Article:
Maybe the ancients had it right: stone tablets and their own unique language(s) rooted in symbolism.


I'm more concerned about new rootkits which target PCI devices, such as the graphics card and the optical drives, also, BIOS. Where are the malware scanners which scan PCI devices and BIOS for mismatches? All firmware, BIOS and on PCI devices should be checksummed and saved to match with others in the cloud, and archived when the computer is first used, backing up signed firmware.

When do you recall seeing signed router firmware upgrades with any type of checksum to check against? Same for PCI devices and optical drives and BIOS.

Some have begun with BIOS security: []

Some BIOS has write protection in its configuration, a lot of newer computers don't.


"Disconnect your PC from the internet and don't add anything you didn't create yourself. It worked for the NOC list machine in Mission Impossible"

The room/structure was likely heavily shielded, whereas most civvies don't shield their house and computer rooms. There is more than meets the eye to modern hardware.


subversion hack:

network card rootkits and trojans
pci rootkits
packet radio
xmit "fm fingerprinting" software
"specific emitter identification"

how many malware scanners scan bios/cmos and pci/agp cards for malware? zero, even the rootkit scanners. have you checksummed/dumped your bios/cmos and firmware for all your pci/agp devices and usb devices, esp vanity usb devices in and outside the realm of common usb devices (thumbdrives, external hdds, printers),

Unless your computer room is shielded properly, the computers may still be attacked and used, I've personally inspected computers with no network connection running mysterious code in the background which task manager for windows and the eqiv for *nix does not find, and this didn't find it all.

Inspect your windows boot partition in *nix with hexdump and look for proxy packages mentioned along with command line burning programs and other oddities. Computers are more vulnerable than most would expect.

You can bet all of the malware scanners today, unless they are developed by some lone indy coder in a remote country, employ whitelisting of certain malware and none of them scan HARDWARE devices apart from the common usb devices.

Your network cards, sound cards, cd/dvd drives, graphics cards, all are capable of carrying malware to survive disk formatting/wiping.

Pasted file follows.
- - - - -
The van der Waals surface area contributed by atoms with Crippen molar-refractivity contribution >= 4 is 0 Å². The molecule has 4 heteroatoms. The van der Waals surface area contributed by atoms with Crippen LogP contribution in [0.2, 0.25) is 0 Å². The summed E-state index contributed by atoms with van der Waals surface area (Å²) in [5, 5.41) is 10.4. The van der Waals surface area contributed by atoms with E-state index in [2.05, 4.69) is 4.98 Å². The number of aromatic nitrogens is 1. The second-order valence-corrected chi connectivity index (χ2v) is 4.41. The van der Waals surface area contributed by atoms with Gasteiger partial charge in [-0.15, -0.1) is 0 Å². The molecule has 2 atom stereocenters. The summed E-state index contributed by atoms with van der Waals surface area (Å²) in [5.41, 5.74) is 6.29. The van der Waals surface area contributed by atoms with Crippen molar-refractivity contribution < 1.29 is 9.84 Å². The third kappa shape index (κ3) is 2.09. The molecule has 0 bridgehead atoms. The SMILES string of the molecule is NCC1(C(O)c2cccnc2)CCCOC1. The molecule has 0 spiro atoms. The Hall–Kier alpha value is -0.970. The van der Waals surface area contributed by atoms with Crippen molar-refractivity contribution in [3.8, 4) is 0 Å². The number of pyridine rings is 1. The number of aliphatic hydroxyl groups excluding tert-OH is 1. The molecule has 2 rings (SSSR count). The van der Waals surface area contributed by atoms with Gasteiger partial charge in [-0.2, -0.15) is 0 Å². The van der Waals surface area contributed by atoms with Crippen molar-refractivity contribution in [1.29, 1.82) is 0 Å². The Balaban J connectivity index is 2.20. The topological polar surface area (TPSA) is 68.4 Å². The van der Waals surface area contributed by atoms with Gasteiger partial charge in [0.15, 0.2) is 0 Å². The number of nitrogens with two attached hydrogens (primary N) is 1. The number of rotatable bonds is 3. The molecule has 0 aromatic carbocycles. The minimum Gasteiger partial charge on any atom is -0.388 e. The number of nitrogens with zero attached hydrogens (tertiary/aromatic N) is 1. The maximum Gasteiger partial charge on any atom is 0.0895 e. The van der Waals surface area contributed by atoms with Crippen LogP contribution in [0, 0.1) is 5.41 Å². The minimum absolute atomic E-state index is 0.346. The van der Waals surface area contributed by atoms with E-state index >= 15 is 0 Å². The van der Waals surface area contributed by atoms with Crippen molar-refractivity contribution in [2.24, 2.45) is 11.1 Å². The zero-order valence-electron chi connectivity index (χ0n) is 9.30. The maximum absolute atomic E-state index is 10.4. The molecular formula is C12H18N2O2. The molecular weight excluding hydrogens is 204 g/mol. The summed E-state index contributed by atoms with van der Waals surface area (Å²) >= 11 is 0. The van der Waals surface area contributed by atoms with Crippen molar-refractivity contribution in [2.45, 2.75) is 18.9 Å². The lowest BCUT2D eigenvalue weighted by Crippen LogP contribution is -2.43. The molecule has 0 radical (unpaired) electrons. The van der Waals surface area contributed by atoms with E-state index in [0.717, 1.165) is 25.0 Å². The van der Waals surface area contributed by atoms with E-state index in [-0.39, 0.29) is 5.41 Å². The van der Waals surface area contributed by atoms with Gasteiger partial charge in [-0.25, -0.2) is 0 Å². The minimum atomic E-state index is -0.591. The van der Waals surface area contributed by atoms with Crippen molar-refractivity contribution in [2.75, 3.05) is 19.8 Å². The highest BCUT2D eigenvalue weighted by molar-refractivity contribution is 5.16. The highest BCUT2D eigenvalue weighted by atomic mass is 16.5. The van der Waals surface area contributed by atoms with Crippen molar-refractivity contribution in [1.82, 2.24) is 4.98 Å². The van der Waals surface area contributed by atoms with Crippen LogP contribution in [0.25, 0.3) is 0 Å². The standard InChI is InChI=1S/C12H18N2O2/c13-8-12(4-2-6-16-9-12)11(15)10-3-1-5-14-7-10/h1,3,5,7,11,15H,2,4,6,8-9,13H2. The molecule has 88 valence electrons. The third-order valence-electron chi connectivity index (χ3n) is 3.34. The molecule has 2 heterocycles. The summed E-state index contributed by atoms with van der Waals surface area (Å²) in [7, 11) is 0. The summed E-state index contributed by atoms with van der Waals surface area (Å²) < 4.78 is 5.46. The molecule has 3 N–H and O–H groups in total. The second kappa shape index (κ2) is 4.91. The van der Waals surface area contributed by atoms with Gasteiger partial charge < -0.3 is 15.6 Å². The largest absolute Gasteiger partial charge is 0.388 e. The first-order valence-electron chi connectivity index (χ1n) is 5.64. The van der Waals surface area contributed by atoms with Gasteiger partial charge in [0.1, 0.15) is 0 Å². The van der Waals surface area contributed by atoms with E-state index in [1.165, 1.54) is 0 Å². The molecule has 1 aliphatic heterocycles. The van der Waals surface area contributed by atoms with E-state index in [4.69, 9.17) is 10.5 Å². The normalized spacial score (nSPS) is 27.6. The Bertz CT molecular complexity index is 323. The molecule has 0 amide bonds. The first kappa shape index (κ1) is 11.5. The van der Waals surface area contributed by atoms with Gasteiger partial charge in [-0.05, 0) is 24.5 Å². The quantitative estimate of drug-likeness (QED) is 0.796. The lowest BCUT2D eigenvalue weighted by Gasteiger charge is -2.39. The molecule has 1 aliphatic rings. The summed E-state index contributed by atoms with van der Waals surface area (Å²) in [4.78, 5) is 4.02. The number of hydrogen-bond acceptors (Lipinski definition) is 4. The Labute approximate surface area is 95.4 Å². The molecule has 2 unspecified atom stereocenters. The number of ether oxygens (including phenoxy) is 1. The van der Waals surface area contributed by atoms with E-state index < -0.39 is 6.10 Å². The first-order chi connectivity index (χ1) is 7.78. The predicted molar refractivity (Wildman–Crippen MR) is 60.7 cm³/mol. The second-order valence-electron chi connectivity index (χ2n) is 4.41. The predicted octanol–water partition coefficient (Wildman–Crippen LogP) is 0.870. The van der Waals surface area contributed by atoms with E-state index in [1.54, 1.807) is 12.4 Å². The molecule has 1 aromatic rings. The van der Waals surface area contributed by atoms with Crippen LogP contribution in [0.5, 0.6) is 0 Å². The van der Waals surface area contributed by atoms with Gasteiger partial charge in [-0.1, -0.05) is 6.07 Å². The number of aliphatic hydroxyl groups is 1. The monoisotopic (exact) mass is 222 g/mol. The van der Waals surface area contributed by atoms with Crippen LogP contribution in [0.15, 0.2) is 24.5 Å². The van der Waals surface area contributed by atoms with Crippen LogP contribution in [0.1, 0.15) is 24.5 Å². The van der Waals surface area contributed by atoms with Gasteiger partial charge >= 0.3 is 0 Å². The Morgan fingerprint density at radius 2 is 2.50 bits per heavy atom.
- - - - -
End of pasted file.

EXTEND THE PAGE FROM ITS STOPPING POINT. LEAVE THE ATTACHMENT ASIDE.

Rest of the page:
Boot from a Linux live cd and use hexdump to examine your windows (and *nix) boot sectors to potentially discover interesting modifications by an unknown party.


$6600 per Kindle! (5, Insightful)

rollingcalf (605357) | more than 2 years ago | (#41045601)

$16.5 million divided by 2500 = $6600.

Even though that includes some content and services on top of the Kindle itself, I don't see how it reaches $6600 per unit without most of it being waste and kickbacks.

Re:$6600 per Kindle! (4, Funny)

aardvarkjoe (156801) | more than 2 years ago | (#41045633)

$16.5 million divided by 2500 = $6600.

Even though that includes some content and services on top of the Kindle itself, I don't see how it reaches $6600 per unit without most of it being waste and kickbacks.

Maybe they forgot to select the "free super saver shipping" option.

Re:$6600 per Kindle! (1)

binarylarry (1338699) | more than 2 years ago | (#41047949)

Shoulda had prime....

Re:$6600 per Kindle! (4, Funny)

PPH (736903) | more than 2 years ago | (#41045893)

Yeah. You'd think that this was a contract to procure hammers or toilet seats or something like that.

Re:$6600 per Kindle! (1)

gaelfx (1111115) | more than 2 years ago | (#41045919)

Well, it's about $100 bucks for the Kindle, but then you have to realize, they were planning to use Oracle's Linux on the devices.

Re:$6600 per Kindle! (2)

Nanoda (591299) | more than 2 years ago | (#41046185)

Having dealt with selling a government some hardware and services, I can understand charging way more. They don't just call up and order what's on the shelf like your other customers. They want studies and paperwork and certifications and documents and reviews and more paperwork and certificates and contracts and guarantees and the whole process takes a year for what takes your other customers a week.

Seriously, I'm all for accountability in government, but this is the kind of stuff you get for it.

Re:$6600 per Kindle! (2)

rwv (1636355) | more than 2 years ago | (#41046689)

All kidding aside... they are *probably* trying to go paperless. Laptops/desktops allow a paperless office (e-mail, databases of information), but when you're reading and reviewing documents printed pages were king right up until the Kindle Touch. I'm actually surprised it just says Touch and not DX since the bigger size is supposed to be better for displaying graphs/charts/tables. But for reviewing and commenting on straight-text the Touch is a phenomenal platform.